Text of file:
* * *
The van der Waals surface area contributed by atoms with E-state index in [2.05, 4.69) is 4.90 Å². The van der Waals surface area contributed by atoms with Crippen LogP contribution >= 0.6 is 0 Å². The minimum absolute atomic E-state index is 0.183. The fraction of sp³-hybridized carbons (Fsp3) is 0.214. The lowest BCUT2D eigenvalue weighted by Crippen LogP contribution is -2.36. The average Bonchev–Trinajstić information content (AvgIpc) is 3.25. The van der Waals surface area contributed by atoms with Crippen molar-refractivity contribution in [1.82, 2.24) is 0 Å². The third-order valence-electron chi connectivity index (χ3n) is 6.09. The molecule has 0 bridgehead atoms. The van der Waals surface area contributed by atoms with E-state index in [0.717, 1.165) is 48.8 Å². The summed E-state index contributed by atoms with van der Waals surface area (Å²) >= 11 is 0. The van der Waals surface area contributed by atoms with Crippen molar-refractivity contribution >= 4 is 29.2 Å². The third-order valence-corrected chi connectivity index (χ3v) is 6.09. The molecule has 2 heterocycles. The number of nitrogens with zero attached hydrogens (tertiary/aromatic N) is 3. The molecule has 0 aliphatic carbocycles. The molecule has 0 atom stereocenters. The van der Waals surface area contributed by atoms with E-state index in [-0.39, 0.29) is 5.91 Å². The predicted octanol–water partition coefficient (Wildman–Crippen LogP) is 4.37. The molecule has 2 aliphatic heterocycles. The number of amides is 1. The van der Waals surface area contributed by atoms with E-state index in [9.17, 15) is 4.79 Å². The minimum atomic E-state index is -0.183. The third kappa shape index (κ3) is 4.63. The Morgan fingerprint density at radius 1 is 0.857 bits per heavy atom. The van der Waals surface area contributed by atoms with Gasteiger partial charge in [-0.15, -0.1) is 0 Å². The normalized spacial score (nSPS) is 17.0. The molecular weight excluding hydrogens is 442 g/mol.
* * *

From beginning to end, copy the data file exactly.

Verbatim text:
The van der Waals surface area contributed by atoms with E-state index in [2.05, 4.69) is 4.90 Å². The van der Waals surface area contributed by atoms with Crippen LogP contribution >= 0.6 is 0 Å². The minimum absolute atomic E-state index is 0.183. The fraction of sp³-hybridized carbons (Fsp3) is 0.214. The lowest BCUT2D eigenvalue weighted by Crippen LogP contribution is -2.36. The average Bonchev–Trinajstić information content (AvgIpc) is 3.25. The van der Waals surface area contributed by atoms with Crippen molar-refractivity contribution in [1.82, 2.24) is 0 Å². The third-order valence-electron chi connectivity index (χ3n) is 6.09. The molecule has 0 bridgehead atoms. The van der Waals surface area contributed by atoms with E-state index in [0.717, 1.165) is 48.8 Å². The summed E-state index contributed by atoms with van der Waals surface area (Å²) >= 11 is 0. The van der Waals surface area contributed by atoms with Crippen molar-refractivity contribution >= 4 is 29.2 Å². The third-order valence-corrected chi connectivity index (χ3v) is 6.09. The molecule has 2 heterocycles. The number of nitrogens with zero attached hydrogens (tertiary/aromatic N) is 3. The molecule has 0 aliphatic carbocycles. The molecule has 0 atom stereocenters. The van der Waals surface area contributed by atoms with E-state index in [-0.39, 0.29) is 5.91 Å². The predicted octanol–water partition coefficient (Wildman–Crippen LogP) is 4.37. The molecule has 2 aliphatic heterocycles. The number of amides is 1. The van der Waals surface area contributed by atoms with E-state index in [9.17, 15) is 4.79 Å². The minimum atomic E-state index is -0.183. The third kappa shape index (κ3) is 4.63. The Morgan fingerprint density at radius 1 is 0.857 bits per heavy atom. The van der Waals surface area contributed by atoms with Gasteiger partial charge in [-0.15, -0.1) is 0 Å². The normalized spacial score (nSPS) is 17.0. The molecular weight excluding hydrogens is 442 g/mol.